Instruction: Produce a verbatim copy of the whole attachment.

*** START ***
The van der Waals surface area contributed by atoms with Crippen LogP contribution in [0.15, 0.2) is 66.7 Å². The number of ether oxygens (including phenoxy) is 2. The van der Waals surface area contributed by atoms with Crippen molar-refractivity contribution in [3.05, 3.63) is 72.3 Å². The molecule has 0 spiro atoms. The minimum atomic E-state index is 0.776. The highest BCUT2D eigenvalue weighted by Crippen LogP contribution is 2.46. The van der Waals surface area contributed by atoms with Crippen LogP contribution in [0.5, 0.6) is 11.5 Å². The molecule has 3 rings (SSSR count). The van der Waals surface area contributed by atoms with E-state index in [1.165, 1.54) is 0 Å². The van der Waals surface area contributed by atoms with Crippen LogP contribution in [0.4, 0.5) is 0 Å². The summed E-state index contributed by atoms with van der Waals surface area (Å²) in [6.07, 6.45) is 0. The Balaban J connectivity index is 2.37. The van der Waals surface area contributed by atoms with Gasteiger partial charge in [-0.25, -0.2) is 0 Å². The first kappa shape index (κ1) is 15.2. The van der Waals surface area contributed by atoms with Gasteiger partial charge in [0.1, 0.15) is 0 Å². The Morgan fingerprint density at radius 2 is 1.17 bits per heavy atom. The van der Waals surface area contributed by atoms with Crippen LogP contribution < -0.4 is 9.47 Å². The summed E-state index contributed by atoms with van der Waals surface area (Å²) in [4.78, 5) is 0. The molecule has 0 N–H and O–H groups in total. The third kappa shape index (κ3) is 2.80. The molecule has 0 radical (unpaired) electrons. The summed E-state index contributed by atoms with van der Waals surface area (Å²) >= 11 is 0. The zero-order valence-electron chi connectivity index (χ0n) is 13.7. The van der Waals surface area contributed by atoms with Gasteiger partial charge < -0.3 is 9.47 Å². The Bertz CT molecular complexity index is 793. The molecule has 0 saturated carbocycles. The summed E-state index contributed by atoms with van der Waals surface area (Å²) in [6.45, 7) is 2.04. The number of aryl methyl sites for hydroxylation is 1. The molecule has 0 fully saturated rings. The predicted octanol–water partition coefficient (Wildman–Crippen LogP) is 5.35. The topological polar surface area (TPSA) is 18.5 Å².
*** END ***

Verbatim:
The van der Waals surface area contributed by atoms with Crippen LogP contribution in [0.15, 0.2) is 66.7 Å². The number of ether oxygens (including phenoxy) is 2. The van der Waals surface area contributed by atoms with Crippen molar-refractivity contribution in [3.05, 3.63) is 72.3 Å². The molecule has 0 spiro atoms. The minimum atomic E-state index is 0.776. The highest BCUT2D eigenvalue weighted by Crippen LogP contribution is 2.46. The van der Waals surface area contributed by atoms with Crippen LogP contribution in [0.5, 0.6) is 11.5 Å². The molecule has 3 rings (SSSR count). The van der Waals surface area contributed by atoms with E-state index in [1.165, 1.54) is 0 Å². The van der Waals surface area contributed by atoms with Crippen LogP contribution in [0.4, 0.5) is 0 Å². The summed E-state index contributed by atoms with van der Waals surface area (Å²) in [6.07, 6.45) is 0. The Balaban J connectivity index is 2.37. The van der Waals surface area contributed by atoms with Gasteiger partial charge in [-0.25, -0.2) is 0 Å². The first kappa shape index (κ1) is 15.2. The van der Waals surface area contributed by atoms with Gasteiger partial charge in [0.1, 0.15) is 0 Å². The Morgan fingerprint density at radius 2 is 1.17 bits per heavy atom. The van der Waals surface area contributed by atoms with Crippen LogP contribution < -0.4 is 9.47 Å². The summed E-state index contributed by atoms with van der Waals surface area (Å²) in [4.78, 5) is 0. The molecule has 0 N–H and O–H groups in total. The third kappa shape index (κ3) is 2.80. The molecule has 0 radical (unpaired) electrons. The summed E-state index contributed by atoms with van der Waals surface area (Å²) >= 11 is 0. The zero-order valence-electron chi connectivity index (χ0n) is 13.7. The van der Waals surface area contributed by atoms with Gasteiger partial charge < -0.3 is 9.47 Å². The Bertz CT molecular complexity index is 793. The molecule has 0 saturated carbocycles. The summed E-state index contributed by atoms with van der Waals surface area (Å²) in [6.45, 7) is 2.04. The number of aryl methyl sites for hydroxylation is 1. The molecule has 0 fully saturated rings. The predicted octanol–water partition coefficient (Wildman–Crippen LogP) is 5.35. The topological polar surface area (TPSA) is 18.5 Å².